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From the Field: Substance Abuse: A 12-Step Primer for Change

Alcoholism & Drug Abuse Weekly

By Peter Provet, Ph.D.


As we move towards the Presidential election and change continues to be the candidates’ overarching clarion call, there has been little, if any, discussion about changing the devastating trajectory of substance abuse, a road that takes many down the paths of homelessness, AIDS, jail and poverty.

Analogous to the recovery process, both candidates have reached a critical milestone: admitting a problem exists. The next steps are harder: understanding the problem and committing to fix it. Below are the 12 Steps that may begin to get us there:

CHANGE: There must be continued reductions in drug use across all populations with a concomitant increase in treatment services.

The rate of current illicit drug use among persons aged 12 or older has remained steady at approximately 8 percent for the last five years.

Ninety percent of those who need treatment do not receive it.

CHANGE: The links between drug use and health must be further identified and incorporated into prevention and treatment initiatives.

Drug abuse is a major factor in the spread of HIV and hepatitis: injection drug use accounted for approximately one-quarter of AIDS cases in 2005 and is responsible for most cases of hepatitis C.

CHANGE: A far greater proportion of the federal drug control budget must be directed towards demand reduction rather than supply reduction.

The federal drug budget, which totals approximately $20 billion, emphasizes supply reduction methods over demand reduction programs.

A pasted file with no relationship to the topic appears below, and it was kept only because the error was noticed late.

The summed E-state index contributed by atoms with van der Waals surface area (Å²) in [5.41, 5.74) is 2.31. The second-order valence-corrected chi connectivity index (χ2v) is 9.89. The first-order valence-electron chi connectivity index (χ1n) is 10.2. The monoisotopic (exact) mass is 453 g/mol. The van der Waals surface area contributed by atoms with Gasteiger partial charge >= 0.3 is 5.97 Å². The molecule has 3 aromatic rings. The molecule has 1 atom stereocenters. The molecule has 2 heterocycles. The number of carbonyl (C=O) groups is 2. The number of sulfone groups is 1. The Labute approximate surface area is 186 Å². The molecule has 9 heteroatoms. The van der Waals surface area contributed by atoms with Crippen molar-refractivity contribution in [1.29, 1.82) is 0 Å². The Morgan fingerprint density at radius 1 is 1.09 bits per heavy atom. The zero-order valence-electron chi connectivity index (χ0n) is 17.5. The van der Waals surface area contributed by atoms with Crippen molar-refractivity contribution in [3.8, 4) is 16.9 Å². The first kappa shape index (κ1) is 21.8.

CHANGE: Substance abuse must be recognized as a primary driver of homelessness, crime, school drop out, joblessness, teen pregnancy and other social ills and addressed accordingly.

Substance abuse and addiction are significant yet often overlooked factors in many of society’s ills. Substance abuse costs to society are as high as $484 billion annually. This includes health care costs, lost earnings and costs associated with crime, homelessness, welfare and accidents.

CHANGE: Addiction must no longer be seen as a discrete, curable condition, but rather as a chronic relapsing disease akin to diabetes.

The emerging paradigm classifies addiction as a chronic disease, analogous to type II diabetes, heart disease and hypertension.

CHANGE: The biology of addictive disorders and corresponding treatments must be further researched and integrated into the field.

New medications and vaccines in development work to combat addiction by mitigating withdrawal symptoms, counteracting the ability of the brain to process the drug, altering the ingested substance to hasten the body’s removal of it, and activating or suppressing drug or alcohol specific receptors in the brain. Pharmacological advances should not be at the expense of resources for behavioral interventions, as emerging evidence shows that the two approaches in combination are most effective.

CHANGE: Treatment works for the individual and for society. It has a proven impact in stopping drug use, reducing crime, and in returning addicts to society as functional family members, coworkers and neighbors.